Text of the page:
I am sharing below a compilation of some common craft activities and the recommended age at which it can be introduced to children.

I Hope it is useful for other parents like me who have no idea about toddler pre-writing and craft skills. This can help set realistic expectations and goals and will help plan suitable activities that are age-appropriate.

These activities can be introduced at any age, even a little earlier. However, it would be wise to be patient and set realistic expectations. Needless to say, it would require a lot of supervision as well.

Please click on the Link below for the Pre-Writing Skills Timeline.


Happy Crafting.

Of Sanskrit & Value Ed : When & How to Start teaching toddlers

A few weeks back, I received two videos on Whatsapp that left a  lasting impression on me.

This was one of the videos, on the subject of Sanskrit(an ancient  Indian language)

Sanskrit thriving in British schools

It is pleasantly surprising to see the level of interest that such  young Students have for a foreign language that is not that widely  spoken nowadays. Being an Indian, I found it even more intriguing  and inspiring.

Taking inspiration from the video, I have decided that I will also  teach V a little bit of Sanskrit in the form of verses and hymns, or  “Shlokas” as we commonly call them.

As V’s vocabulary is only just starting to grow, I know I will have  to wait a bit  (maybe another year??) before I start teaching him  Sanskrit verses.

In addition, I want V to learn and know about the ancient Indian  mythology as well and be aware about the Indian culture and  traditions. It is getting  increasingly difficult to follow most of  the traditions today due to changing lifestyles and lack of time but I wish to preserve and pass on at least a few of those traditions  to V.

So, I want to consciously take efforts to include some activities  in his daily routine that are reflective of our ethnicity and  culture.

Also, I want to ensure that as parents, my husband and I give a lot  of importance to Value Education, starting from now. I hope we  continue to take efforts to that end and teach V good values and  manners at home, even after he starts school and gets older. This is something I do not want to compromise at all.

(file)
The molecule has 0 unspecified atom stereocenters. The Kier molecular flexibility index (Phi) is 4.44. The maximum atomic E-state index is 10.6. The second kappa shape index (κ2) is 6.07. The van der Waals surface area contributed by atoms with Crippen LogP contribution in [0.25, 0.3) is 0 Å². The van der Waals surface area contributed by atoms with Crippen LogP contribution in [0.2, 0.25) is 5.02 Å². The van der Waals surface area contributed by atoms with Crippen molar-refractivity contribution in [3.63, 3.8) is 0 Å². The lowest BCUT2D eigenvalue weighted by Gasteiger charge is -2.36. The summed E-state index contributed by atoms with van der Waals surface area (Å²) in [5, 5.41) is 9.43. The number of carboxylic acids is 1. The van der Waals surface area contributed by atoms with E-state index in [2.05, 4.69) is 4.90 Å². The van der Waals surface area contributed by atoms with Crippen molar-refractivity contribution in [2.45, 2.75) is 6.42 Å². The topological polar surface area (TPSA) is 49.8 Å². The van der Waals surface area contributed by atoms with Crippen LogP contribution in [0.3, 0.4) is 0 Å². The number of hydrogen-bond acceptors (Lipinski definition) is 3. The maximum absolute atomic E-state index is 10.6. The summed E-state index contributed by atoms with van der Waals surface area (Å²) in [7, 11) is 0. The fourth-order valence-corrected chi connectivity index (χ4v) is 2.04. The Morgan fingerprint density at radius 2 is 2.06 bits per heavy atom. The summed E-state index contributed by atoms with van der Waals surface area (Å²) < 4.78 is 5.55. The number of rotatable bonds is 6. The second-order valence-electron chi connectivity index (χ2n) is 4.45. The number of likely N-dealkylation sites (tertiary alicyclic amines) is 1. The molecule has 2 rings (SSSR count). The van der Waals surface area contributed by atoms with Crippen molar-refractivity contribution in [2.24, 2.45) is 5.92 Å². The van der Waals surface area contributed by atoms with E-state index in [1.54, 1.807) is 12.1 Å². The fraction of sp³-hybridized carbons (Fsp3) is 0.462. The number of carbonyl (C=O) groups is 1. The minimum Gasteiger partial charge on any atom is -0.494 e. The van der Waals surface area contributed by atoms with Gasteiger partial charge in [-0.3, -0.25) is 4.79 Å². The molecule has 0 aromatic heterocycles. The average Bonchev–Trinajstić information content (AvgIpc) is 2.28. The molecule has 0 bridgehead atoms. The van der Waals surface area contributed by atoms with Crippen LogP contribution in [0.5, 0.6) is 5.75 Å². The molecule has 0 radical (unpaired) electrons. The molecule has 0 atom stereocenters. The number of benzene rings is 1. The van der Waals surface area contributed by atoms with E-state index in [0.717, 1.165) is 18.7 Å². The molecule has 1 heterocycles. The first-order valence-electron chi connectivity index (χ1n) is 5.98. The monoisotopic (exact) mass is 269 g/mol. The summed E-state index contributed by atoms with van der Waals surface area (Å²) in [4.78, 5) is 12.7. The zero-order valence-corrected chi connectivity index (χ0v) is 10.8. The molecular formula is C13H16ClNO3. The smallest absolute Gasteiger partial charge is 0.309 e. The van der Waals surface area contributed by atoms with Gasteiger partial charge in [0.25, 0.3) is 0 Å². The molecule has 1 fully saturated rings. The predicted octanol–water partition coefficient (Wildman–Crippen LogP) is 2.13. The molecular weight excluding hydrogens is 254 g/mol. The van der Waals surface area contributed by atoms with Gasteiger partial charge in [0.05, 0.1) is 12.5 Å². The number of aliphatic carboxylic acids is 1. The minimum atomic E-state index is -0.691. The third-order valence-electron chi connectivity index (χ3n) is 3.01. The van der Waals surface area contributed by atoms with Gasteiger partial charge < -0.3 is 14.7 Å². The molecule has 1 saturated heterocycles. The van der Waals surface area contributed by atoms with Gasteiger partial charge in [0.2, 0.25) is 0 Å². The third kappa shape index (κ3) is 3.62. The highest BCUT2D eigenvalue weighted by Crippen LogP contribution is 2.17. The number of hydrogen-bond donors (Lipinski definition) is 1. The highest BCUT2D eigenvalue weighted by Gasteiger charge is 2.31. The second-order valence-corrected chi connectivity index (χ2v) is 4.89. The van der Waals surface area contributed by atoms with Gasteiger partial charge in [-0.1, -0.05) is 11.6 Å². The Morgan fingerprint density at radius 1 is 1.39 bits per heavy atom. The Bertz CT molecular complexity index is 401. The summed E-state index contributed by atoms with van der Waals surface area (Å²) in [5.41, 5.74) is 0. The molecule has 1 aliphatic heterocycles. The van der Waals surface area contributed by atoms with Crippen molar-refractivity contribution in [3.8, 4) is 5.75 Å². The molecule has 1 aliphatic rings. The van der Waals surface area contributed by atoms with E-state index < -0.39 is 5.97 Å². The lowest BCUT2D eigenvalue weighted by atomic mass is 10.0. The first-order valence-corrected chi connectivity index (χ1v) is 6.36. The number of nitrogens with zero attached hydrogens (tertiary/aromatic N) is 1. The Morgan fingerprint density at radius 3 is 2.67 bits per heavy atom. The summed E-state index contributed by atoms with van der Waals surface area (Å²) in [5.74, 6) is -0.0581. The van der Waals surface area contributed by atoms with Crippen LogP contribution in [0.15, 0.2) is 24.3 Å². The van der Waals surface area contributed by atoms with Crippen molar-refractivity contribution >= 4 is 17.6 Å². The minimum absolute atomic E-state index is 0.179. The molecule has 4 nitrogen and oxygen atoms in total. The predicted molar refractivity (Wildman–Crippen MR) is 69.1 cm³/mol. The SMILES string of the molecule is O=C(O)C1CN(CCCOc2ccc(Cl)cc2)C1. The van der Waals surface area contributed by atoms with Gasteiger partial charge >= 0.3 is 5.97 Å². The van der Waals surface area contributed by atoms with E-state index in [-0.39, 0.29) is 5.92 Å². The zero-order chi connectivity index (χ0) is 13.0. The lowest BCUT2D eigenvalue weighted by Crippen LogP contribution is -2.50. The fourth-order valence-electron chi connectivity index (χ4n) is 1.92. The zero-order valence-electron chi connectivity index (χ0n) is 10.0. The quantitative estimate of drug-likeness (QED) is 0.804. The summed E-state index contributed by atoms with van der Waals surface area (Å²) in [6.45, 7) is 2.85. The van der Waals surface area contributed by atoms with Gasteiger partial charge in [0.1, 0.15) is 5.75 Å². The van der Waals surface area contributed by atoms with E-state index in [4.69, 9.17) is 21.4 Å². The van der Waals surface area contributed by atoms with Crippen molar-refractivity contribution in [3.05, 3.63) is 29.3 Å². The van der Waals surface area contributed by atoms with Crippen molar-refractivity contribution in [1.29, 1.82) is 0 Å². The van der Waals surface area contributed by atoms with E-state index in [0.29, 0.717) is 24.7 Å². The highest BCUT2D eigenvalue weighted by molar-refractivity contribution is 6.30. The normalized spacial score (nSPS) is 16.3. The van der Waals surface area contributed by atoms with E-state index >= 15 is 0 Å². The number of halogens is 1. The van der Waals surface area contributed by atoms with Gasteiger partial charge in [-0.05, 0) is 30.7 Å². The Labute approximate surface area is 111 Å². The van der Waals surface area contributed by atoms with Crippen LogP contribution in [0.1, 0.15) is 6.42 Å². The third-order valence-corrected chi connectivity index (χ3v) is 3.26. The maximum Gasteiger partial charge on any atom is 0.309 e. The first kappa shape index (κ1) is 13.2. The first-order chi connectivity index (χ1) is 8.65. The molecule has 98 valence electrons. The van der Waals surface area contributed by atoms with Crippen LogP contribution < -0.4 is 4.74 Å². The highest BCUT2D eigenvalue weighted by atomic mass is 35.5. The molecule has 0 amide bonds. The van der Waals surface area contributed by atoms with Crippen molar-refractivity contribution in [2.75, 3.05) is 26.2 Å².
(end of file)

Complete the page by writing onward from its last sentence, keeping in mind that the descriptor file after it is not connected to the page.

I suppose the best way to begin teaching him manners would be by  reading and narrating stories that have moral lessons and values  imbibed in them.  Although I remember my parents adopting the same  technique when we were younger,I sadly can’t recollect any of those stories.

Thankfully, I do remember that these collection of stories were  called the “Panchatantra Tales” and “Jataka Tales”. Hopefully, once  I find those books and finish reading them, I will know how to start the “Value Ed” classes at home. 🙂

V is now gaining interest in books and I think is ready for  “story-telling picture books”.  Therefore, I was hugely disappointed  when I couldn’t lay my hands on “Indian Story  Books” as we are living outside India at the moment (Courtesy: the hubby’s work).

AMK RamaAMK PanchaAmar Chitra Katha Mahab

So, I did the only other thing I could think of to introduce Indian culture and mythology.

I found some episodes from “Bal Ganesha” and “Little Krishna” on  YouTube and played them for V. I was delighted to see that BalGanesh and Little Krishna kept my little V as captivated as his favourites  Masha and Peppa Pig.

My next task would be to slowly start building a mini library for V  by collecting books from the “Amar Chitra Katha” series as soon as  we return to India. A task I really look forward to, as it involves  two of my favourite activities : “Shopping” and “Books”.

As I head off now to do some window shopping and book-ogling on  Flipkart,it’s time to sign off.


Hope to be back with the next blog post soon.